GCF commonly affects Caucasians; other races are rarely involved [5]. GCF shows a slight female predominance with female to male ratio of 1.2 : 1 [6] but few studies [5, 7] have reported equal sex predilection. The most common location is the gingiva with tongue being the second most common location, followed by the buccal mucosa or palate [1, 8]. Usually it manifest as an asymptomatic, sessile, or pedunculated lesion measuring about 0.5 to 1 cm with a bosselated or pebbly surface [6]. Our case had comparable findings. The exact etiology is largely unknown, but few authors have suggested trauma or chronic irritation as the inciting factors [9] whereas few authors rule out these factors [1, 8]. A possible viral origin [9] for the tumor is also postulated.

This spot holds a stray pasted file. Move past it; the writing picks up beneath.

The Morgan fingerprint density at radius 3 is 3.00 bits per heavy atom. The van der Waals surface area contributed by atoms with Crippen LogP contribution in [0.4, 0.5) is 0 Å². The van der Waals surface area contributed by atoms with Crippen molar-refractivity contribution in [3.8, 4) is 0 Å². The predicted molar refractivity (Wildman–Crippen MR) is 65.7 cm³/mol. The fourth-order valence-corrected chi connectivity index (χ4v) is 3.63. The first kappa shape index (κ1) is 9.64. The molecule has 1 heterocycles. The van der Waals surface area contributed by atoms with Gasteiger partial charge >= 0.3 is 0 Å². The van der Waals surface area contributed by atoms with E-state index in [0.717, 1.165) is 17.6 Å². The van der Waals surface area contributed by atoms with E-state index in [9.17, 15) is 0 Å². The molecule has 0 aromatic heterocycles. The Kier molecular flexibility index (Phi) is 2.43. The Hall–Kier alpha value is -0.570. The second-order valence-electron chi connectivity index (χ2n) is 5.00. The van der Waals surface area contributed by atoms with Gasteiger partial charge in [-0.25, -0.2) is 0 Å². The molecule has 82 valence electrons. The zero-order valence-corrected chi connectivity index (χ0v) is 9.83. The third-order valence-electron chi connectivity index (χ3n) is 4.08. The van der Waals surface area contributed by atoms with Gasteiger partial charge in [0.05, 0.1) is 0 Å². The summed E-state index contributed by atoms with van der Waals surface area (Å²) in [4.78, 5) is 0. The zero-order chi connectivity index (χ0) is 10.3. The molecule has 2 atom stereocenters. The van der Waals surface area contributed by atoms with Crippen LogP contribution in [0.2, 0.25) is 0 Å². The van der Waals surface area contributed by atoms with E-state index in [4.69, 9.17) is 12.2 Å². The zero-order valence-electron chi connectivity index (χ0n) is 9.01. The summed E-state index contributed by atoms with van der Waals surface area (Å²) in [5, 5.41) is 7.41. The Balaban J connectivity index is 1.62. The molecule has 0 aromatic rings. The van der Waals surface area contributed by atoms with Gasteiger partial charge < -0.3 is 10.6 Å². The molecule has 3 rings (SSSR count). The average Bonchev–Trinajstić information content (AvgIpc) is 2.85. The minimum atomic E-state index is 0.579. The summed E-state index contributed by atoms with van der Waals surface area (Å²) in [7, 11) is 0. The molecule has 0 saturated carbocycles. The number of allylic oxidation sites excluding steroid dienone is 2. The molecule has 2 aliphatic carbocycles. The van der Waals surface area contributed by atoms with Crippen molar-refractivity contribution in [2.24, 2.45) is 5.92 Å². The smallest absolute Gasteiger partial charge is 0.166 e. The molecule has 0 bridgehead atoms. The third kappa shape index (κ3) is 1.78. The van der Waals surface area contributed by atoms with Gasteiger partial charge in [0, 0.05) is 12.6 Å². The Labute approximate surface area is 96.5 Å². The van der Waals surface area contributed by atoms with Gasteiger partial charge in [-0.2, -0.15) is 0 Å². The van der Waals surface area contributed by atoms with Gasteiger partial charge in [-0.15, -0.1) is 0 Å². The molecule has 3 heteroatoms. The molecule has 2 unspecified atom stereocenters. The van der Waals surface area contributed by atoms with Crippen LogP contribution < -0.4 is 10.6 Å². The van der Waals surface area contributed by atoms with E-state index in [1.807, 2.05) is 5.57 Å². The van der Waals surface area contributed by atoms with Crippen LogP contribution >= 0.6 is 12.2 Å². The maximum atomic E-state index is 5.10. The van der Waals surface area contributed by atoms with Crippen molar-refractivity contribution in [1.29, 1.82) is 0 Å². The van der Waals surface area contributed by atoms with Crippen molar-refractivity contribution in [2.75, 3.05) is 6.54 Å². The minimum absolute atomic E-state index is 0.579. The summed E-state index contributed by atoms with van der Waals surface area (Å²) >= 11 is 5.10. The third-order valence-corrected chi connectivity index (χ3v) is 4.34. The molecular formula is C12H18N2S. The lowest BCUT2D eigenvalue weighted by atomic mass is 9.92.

Histologically, GCF is characterized by the presence of numerous large stellate and multinucleated giant cells in a collagenous stroma of varying density. The giant cells are usually seen numerous in the connective tissue immediately adjacent to the epithelium. These giant cells have well-defined cell borders and show dendritic processes. Some of these cells, especially those located subjacent to the epithelium may contain small brown granules having staining characteristics of melanin [10]. An artifactual space separating the giant fibroblasts from the surrounding fibrous stroma is sometimes seen. The overlying epithelium is hyperplastic with thin elongated rete ridges. Inflammatory infiltrate is usually absent [1, 3].